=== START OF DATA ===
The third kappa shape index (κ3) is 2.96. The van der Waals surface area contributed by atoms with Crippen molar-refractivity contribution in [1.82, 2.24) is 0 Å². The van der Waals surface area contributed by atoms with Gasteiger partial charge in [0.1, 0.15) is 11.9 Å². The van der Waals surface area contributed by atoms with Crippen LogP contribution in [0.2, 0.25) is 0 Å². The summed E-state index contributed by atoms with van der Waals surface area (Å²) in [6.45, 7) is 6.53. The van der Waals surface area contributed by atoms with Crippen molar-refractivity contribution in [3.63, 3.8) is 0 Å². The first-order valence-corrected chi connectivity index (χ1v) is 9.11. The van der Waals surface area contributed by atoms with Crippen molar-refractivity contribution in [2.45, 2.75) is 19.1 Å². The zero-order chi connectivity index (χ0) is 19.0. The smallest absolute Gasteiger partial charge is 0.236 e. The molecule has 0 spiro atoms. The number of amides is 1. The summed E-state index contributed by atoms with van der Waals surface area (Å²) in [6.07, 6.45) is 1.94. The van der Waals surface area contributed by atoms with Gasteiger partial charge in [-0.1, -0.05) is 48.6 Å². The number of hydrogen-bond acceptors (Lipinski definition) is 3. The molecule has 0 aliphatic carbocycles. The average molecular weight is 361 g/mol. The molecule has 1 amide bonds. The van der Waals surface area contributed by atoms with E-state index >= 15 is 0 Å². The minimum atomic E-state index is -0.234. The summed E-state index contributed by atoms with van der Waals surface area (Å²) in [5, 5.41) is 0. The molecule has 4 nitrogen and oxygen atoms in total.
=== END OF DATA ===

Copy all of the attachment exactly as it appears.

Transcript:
The third kappa shape index (κ3) is 2.96. The van der Waals surface area contributed by atoms with Crippen molar-refractivity contribution in [1.82, 2.24) is 0 Å². The van der Waals surface area contributed by atoms with Gasteiger partial charge in [0.1, 0.15) is 11.9 Å². The van der Waals surface area contributed by atoms with Crippen LogP contribution in [0.2, 0.25) is 0 Å². The summed E-state index contributed by atoms with van der Waals surface area (Å²) in [6.45, 7) is 6.53. The van der Waals surface area contributed by atoms with Crippen molar-refractivity contribution in [3.63, 3.8) is 0 Å². The first-order valence-corrected chi connectivity index (χ1v) is 9.11. The van der Waals surface area contributed by atoms with Crippen molar-refractivity contribution in [2.45, 2.75) is 19.1 Å². The zero-order chi connectivity index (χ0) is 19.0. The smallest absolute Gasteiger partial charge is 0.236 e. The molecule has 0 spiro atoms. The number of amides is 1. The summed E-state index contributed by atoms with van der Waals surface area (Å²) in [6.07, 6.45) is 1.94. The van der Waals surface area contributed by atoms with Gasteiger partial charge in [-0.1, -0.05) is 48.6 Å². The number of hydrogen-bond acceptors (Lipinski definition) is 3. The molecule has 0 aliphatic carbocycles. The average molecular weight is 361 g/mol. The molecule has 1 amide bonds. The van der Waals surface area contributed by atoms with E-state index >= 15 is 0 Å². The minimum atomic E-state index is -0.234. The summed E-state index contributed by atoms with van der Waals surface area (Å²) in [5, 5.41) is 0. The molecule has 4 nitrogen and oxygen atoms in total.